“You think you know everything in high school,” she says. “And then you get to college and there’s just a lot of stuff you don’t know, a lot of stuff you need to know. When I get to the next level, I’m going to think
I learned everything in college. But there’s a lot to the game.”
Boyd’s emotion on the court is undeniable. She rides visceral highs and lows in the course of 40 minutes.
She proudly delivers a salute to the crowd after triumphant and-one calls; she dives wildly toward opposing passes and comes up with a steal and a layup; if she’s feeling secure about her team’s performance she’ll go for flashy plays.
But there are also times when Boyd is not in control. Then, the frustration bubbles over. She rips off her headband or sits on the sidelines, where the coaches will calm her down.
“It’s definitely a struggle with a lot of young players,” says assistant coach Charmin Smith, “how to channel emotion and energy. You’ve got to display confidence whether you have two turnovers or 10.”
That struggle came to a head in the home tilt with UCLA. The Bears clawed their way to a nine-point win despite tallying a soaring 25 turnovers.
Eleven of those were Boyd’s.
In the postgame press conference, Boyd was stone-faced as she stared down at the stat sheet.
“Deep down inside I was really happy that we got the win,” she says. “But in the other side of me, it was killing me.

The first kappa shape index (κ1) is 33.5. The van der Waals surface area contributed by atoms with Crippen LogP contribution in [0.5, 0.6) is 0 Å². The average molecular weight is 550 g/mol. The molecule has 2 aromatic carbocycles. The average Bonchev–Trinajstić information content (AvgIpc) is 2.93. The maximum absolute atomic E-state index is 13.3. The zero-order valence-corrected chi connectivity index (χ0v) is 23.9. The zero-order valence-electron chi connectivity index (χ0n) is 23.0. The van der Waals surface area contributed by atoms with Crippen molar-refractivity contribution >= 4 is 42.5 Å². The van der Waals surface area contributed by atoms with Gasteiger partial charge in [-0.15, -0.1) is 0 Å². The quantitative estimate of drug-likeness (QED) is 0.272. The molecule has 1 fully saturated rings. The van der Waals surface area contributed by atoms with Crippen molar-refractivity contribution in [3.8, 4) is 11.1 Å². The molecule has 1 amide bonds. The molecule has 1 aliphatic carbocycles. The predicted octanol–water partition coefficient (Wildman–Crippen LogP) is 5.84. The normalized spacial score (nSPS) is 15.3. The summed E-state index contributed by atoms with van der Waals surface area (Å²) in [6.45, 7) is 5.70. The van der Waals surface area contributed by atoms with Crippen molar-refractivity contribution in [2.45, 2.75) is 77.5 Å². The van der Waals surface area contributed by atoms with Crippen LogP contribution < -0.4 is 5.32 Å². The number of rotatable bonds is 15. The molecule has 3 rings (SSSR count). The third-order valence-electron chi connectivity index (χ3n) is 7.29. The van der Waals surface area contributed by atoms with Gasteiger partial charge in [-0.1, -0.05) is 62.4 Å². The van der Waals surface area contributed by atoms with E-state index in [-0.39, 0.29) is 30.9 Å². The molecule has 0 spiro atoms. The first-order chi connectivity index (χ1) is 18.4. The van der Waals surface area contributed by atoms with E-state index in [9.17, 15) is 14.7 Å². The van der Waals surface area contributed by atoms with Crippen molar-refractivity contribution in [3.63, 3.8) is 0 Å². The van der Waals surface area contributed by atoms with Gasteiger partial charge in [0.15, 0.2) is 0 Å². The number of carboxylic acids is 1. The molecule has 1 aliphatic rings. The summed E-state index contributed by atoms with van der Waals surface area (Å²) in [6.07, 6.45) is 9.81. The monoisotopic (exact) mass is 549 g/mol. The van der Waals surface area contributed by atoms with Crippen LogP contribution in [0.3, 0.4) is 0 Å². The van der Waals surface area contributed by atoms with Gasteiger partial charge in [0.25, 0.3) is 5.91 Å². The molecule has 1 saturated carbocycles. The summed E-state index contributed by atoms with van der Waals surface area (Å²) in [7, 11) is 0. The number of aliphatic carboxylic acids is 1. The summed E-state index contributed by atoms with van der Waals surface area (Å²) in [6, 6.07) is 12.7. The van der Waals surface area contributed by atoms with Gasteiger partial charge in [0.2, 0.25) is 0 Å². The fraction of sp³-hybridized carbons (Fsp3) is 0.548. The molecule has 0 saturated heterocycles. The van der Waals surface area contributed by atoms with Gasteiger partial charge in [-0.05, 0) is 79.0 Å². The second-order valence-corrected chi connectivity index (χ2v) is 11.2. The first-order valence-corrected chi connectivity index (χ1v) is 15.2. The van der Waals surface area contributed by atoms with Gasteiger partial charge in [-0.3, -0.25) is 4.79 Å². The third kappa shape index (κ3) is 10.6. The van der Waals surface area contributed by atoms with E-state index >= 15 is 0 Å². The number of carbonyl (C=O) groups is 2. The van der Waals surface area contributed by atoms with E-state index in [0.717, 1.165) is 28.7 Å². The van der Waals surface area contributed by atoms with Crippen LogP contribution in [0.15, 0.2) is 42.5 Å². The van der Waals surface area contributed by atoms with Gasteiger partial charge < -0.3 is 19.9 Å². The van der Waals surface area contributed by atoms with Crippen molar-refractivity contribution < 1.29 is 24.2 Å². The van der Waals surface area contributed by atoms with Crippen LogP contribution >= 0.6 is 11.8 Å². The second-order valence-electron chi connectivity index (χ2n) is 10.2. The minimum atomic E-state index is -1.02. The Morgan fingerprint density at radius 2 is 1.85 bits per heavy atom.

“Everybody makes mistakes, nobody’s perfect. But sometimes I feel like I have to be perfect.”
There’s a duality to Boyd. On one glance, she’s the star of the show. But that’s not the way she sees it.
She leads the team in assists, with 156. In fact, Boyd is second in the conference in assists, with an average of 4.73 per game. She is the only freshman on the leaderboard.
“I’m a very unselfish player,” Boyd says. “My job is to make my teammates better. And my way of making my teammates better is giving them the ball where they’re most comfortable.”
It’s a cocky thing for a freshman to say, yet she makes it look simple.
She hasn’t forgotten her roots – then again, it would be hard to, considering how she never ventured very far from them. She is still the introvert who hangs on the peripherals until someone gains her trust.
She is still the headstrong player who sees her future in the pros as a matter of “when” over “if.”
Before the start of her freshman season at Cal, she returned to the Cal Ballaz program to give a motivational talk. Young fans at games will ask her for photos and autographs.
The inspiration branches out. Boyd has three younger brothers, all of whom look up to her.
When Boyd visits home these days, she goes into five-year-old Machi’s room. He has her poster on his wall.
“I asked him who was his favorite basketball player,” Boyd says. “And he was like, ‘Oh, Kobe Bryant, LeBron James,’ and then he said my name. My brothers are looking up to me and I’m being a good example.”
Hers is the face of a revamped and promising program. But as far as her brother is concerned, it’s just the face of another player worth his recognition.